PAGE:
Your bird’s feathers are vital to his good health: They keep him warm and cool as needed, repel water, and are strong enough to enable him to fly. In nature, a bird’s survival depends on good feather condition, and pet birds tend to take excellent care of their feathers as a result—they primp, preen, and bathe regularly to keep them in good condition. By providing frequent baths, helping your pet through his molts, and keeping his nails trimmed, you can assist him in keeping his feathers—and the rest of him as well—clean and healthy.
Canaries, finches, and other birds have the instinct to bathe themselves, so to bathe your bird, you don’t need to do anything beyond providing a shallow dish of clean, fresh water two or more times a week. Your bird may try to bathe in his water dish, but it’s best to provide a separate dish for bathing. (If he does bathe in his water supply, clean the water at least twice a day.)
Use a dish that’s difficult for your bird to flip over, and don’t overfill it—he only needs about 1 inch (2.5 cm) of water in which to bathe. The water should be tepid, as birds prefer bathing in cooler water.
One fun way to bathe your bird is to offer a dish full of wet greens, such as spinach, baby lettuce, or kale. Wash the greens well and put them in a shallow dish. Your pet may enjoy snacking on the nutritious greens as he bathes in them.
After a bath, let your bird dry on his own in a comfortable temperature. Don’t use a blow dryer to dry him—some dryers have nonstick coating on the heating coils, and this coating emits fumes that can be deadly for a bird.
Molting occurs when a bird systematically loses feathers from all over his body (not all at once or in patches—bald patches on a bird are a sign of illness or stress), allowing new ones to grow. This process occurs once or twice a year and can last from weeks to months—although some birds can go through a “soft molt,” where they lose and grow feathers all year long.
A molt is an uncomfortable time for a bird because the emerging feathers can be uncomfortable or even painful. The following tasks will help you make this experience a little easier for your pet:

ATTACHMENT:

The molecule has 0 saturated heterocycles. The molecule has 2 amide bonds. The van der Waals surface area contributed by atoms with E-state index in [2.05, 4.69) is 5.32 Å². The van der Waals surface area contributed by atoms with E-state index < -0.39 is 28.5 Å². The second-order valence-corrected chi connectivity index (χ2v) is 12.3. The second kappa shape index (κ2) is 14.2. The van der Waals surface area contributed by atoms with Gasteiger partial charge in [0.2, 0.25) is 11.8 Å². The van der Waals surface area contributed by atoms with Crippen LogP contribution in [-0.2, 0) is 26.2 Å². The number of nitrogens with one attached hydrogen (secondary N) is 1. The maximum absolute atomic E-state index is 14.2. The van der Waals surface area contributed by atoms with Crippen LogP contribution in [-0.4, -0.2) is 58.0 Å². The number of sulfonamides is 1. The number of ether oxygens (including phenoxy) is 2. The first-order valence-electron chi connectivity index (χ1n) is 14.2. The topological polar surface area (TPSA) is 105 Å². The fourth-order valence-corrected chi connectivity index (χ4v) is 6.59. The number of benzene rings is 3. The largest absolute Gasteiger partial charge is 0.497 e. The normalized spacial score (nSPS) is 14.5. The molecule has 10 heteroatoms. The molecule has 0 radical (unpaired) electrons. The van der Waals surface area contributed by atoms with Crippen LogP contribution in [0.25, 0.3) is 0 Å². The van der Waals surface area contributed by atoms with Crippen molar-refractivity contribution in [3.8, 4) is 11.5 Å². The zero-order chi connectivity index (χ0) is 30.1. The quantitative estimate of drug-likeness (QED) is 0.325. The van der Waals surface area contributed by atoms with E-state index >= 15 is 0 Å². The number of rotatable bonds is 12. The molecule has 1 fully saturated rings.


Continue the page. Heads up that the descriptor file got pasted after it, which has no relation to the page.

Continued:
- Mist your bird: Misting your bird with warm water can help soften the emerging feathers and lessen discomfort. However, not all birds will appreciate a misting—if your pet doesn’t like it, don’t mist him.
- Observe him carefully: Watch your pet for bald patches or very thin feathers (so thin that you can see your bird’s skin). These are not normal signs of a molt and usually indicate a health problem. Take your bird to the vet if you notice either of these things.
- Adjust his diet: Molting birds need more nutrition to maintain their weight, health, and feather quality. Offer a protein source such as hard-boiled eggs, as well as green foods such as well-washed collards, romaine, spinach, kale, or watercress.
If you provide your bird with rough landing surfaces, such as concrete or sand perches, you may not have to trim his nails at all. However, if you notice the nails becoming too long (they should be about the shape of a gentle half-moon), it’s time to intervene.
You can take your pet to an avian veterinarian or a bird shop groomer to trim the nails for you if you feel uncomfortable doing it yourself. If you’d like to clip them on your own, you’ll need a small nail trimmer (designed for babies) and styptic powder or gel to stop the bleeding if you cut too close to the quick (blood supply).
Trimming your bird’s nails is a job for two people: one to hold him properly and the other to actually trim his nails. (To hold your bird properly, grasp him in one hand with his back in your palm and his head between your first and second fingers.) Only cut a small amount of nail at a time to avoid cutting the quick. You can easily spot the quick, which looks like a red line, in light-colored nails, but with darker nails, you may want to trim them near a lightbulb, which will allow you to see the quick more easily.
If you accidentally cut the quick, the nail will bleed. Apply styptic powder or gel to stop the bleeding. Press a small amount into the bleeding nail and apply gentle pressure for a few seconds.